Problems With Relativism

1545 Words 7 Pages
When confronted with cultural differences, people tend to ignore practices that they find unattractive. They look away not out of fear or grief, but rather confusion and conflicting thoughts. A practice found in a culture might conflict with their deepest moral beliefs. Yet people find themselves asking the question, “Who am I to say that isn 't right?” Or they will answer in defense of a conflicting culture, “That 's just your opinion.” There is an obvious discourse here. Are morals purely subjective? Is our view of how the world ought to be created completely by the culture, religion, and belief system we grew up in? Some people find themselves saying that there is no way that we can say, as a matter of fact, that one way of life …show more content…
In the article, he points out cases of fraudulent politicians and highway supervisors accepting bribe-like gifts, then states that this is all bad and that relativism is wrong because we are taught better. I selected this article because it shows almost perfectly a common problem with many arguments against relativism. People tend to point out things that we see as bad, such as corruption in this case, and say that relativism is wrong because we have some sort of sense of what is good and what is bad. This almost ignores the opposing argument. Those who believe in moral relativism don’t think that everything is allowable. They think that, “If different cultures hold different sets of moral values and no moral values are held throughout all cultures, then what is morally right and wrong is relative to culture.”(Roche) I find this view to be dangerously under …show more content…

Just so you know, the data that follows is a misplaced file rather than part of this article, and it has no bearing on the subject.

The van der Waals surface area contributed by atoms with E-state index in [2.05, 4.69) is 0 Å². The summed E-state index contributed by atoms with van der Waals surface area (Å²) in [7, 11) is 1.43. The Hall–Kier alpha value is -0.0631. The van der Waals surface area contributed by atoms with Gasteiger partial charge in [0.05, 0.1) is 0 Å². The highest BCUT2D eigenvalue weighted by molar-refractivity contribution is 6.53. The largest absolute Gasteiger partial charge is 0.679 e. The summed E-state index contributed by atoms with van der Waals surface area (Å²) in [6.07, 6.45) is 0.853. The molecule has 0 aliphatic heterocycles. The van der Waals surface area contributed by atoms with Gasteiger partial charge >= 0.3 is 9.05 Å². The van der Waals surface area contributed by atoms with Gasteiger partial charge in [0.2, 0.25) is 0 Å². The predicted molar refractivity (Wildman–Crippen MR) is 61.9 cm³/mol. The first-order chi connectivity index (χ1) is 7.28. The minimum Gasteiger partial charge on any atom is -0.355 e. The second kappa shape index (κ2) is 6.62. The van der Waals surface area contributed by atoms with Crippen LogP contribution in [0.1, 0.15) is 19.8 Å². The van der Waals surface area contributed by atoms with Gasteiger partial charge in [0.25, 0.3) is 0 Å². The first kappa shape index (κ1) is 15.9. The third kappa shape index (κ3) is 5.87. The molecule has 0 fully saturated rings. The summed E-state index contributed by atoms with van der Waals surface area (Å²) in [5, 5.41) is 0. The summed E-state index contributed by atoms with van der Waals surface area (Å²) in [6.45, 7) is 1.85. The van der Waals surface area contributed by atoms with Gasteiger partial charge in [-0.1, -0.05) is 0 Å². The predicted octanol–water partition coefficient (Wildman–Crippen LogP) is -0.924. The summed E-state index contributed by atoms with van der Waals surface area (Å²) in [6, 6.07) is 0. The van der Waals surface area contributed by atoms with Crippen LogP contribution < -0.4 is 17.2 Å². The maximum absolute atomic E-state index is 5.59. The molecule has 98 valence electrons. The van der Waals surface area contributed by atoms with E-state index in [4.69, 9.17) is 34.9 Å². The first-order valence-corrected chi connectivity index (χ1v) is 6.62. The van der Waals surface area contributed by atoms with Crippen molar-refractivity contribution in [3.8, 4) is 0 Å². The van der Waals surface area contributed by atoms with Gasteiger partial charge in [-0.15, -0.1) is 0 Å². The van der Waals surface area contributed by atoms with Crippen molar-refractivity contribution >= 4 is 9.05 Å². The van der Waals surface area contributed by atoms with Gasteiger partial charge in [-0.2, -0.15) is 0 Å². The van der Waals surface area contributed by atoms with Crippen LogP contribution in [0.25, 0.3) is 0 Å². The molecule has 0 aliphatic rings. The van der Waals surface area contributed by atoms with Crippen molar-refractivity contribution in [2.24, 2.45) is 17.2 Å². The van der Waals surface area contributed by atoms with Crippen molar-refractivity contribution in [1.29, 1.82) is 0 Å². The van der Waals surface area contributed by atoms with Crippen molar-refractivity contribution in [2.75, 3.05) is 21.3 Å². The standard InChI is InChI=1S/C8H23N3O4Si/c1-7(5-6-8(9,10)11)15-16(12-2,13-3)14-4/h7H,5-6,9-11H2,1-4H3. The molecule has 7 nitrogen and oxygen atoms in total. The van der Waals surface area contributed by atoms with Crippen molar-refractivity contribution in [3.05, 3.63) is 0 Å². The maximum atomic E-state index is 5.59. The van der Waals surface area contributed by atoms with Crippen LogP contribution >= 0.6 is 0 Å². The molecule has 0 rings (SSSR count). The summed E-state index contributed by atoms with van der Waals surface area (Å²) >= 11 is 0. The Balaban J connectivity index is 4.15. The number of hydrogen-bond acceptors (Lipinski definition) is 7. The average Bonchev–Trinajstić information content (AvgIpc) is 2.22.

People simply get lost in the complexity of cultural differences and tend to mistake moral conformity with correctness. All arguments on the side of complete moral relativity point out differences between cultures and never focus on whether they are right or wrong. It’s believed in a certain religion that it is humbling and beneficial for women to live in cloth bags their entire lives, but when in reality it does harm to the confidence and happiness of those women. Moral questions have right and wrong answers, and should be judged according to whether or not those practices have benefits to the well-being of conscious creatures. Not all moral controversies can be solved with the study of the human state of mind, but evidence is factual. We should not ignore facts, we should not ignore suffering, and we should not allow this false theory of moral relativity to keep denying

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